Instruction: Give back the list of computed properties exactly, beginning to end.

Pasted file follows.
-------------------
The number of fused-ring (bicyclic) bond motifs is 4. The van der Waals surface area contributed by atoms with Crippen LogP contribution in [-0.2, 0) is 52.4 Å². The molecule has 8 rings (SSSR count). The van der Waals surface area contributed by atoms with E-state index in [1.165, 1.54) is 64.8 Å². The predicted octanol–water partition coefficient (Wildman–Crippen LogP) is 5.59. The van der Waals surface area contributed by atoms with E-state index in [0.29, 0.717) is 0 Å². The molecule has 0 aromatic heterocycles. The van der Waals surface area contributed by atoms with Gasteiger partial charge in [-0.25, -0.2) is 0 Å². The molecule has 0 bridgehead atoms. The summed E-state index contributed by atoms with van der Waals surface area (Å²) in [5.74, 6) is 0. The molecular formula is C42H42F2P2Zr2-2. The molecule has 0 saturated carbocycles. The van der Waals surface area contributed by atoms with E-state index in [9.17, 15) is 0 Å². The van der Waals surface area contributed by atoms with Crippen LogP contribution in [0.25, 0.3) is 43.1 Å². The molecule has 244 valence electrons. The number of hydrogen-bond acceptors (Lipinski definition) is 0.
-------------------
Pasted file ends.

The number of fused-ring (bicyclic) bond motifs is 4. The van der Waals surface area contributed by atoms with Crippen LogP contribution in [-0.2, 0) is 52.4 Å². The molecule has 8 rings (SSSR count). The van der Waals surface area contributed by atoms with E-state index in [1.165, 1.54) is 64.8 Å². The predicted octanol–water partition coefficient (Wildman–Crippen LogP) is 5.59. The van der Waals surface area contributed by atoms with E-state index in [0.29, 0.717) is 0 Å². The molecule has 0 aromatic heterocycles. The van der Waals surface area contributed by atoms with Gasteiger partial charge in [-0.25, -0.2) is 0 Å². The molecule has 0 bridgehead atoms. The summed E-state index contributed by atoms with van der Waals surface area (Å²) in [5.74, 6) is 0. The molecular formula is C42H42F2P2Zr2-2. The molecule has 0 saturated carbocycles. The van der Waals surface area contributed by atoms with E-state index in [9.17, 15) is 0 Å². The van der Waals surface area contributed by atoms with Crippen LogP contribution in [0.25, 0.3) is 43.1 Å². The molecule has 244 valence electrons. The number of hydrogen-bond acceptors (Lipinski definition) is 0.